If the project "Theater", use the actors ...

    In this article there will be a story about the experience of using the actor approach in one interesting project of an automated control system for the theater. This is exactly the impression of use, nothing more.


    Recently, I was able to participate in one very interesting task - modernization, and in fact - the development of a new automated control system for lifting slots for one of the theaters.


    Modern theater (if it is large) is a rather complicated organization. A lot of people, equipment and various systems are involved in it. One of such systems is the control system for “raising and lowering” scenery on the stage. Modern performances, and more operas and ballets, are becoming more and more saturated with technical means every year. It uses a lot of complex scenery and their movement during the action. The scenery is actively used in the director's ideas, expanding the meaning of what is happening and even “playing his own supporting role”). In general, it was very interesting to get acquainted with the behind-the-scenes life of the theater and find out what happens there during the performances. After all, ordinary viewers see only what is happening on the stage.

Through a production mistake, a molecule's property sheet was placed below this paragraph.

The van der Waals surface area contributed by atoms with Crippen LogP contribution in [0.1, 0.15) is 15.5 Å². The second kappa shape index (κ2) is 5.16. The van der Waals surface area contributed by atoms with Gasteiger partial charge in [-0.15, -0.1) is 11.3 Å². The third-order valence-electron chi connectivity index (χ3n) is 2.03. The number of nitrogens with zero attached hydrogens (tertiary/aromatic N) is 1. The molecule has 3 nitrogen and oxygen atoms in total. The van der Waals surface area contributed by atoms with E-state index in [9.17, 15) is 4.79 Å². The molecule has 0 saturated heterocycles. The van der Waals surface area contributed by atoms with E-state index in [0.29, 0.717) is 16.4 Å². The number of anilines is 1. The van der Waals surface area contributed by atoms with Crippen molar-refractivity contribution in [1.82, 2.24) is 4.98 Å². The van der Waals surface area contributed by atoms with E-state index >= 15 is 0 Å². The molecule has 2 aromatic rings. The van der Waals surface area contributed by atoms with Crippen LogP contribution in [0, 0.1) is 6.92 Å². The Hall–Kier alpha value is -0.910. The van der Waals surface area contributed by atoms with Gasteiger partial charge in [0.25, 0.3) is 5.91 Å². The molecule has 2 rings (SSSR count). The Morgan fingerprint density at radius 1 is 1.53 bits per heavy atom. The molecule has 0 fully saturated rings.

But this article is still technical and wanted to share the experience of using the actor approach to implement control. And also share the impression of using one of the few C ++ actor frameworks - sobjectizer .


    Why precisely he? We looked at him for a long time. There are articles on Habré, he has excellent detailed documentation with examples. The project is quite mature. A quick glance at the examples showed that the developers operate with “familiar” concepts (states, timers, events), i.e. it was not expected big problems with understanding and development, for use in our project. And yes, not least, the developers are adequate and friendly, ready to help with advice(in Russian). So we decided to try ...


    What are we doing?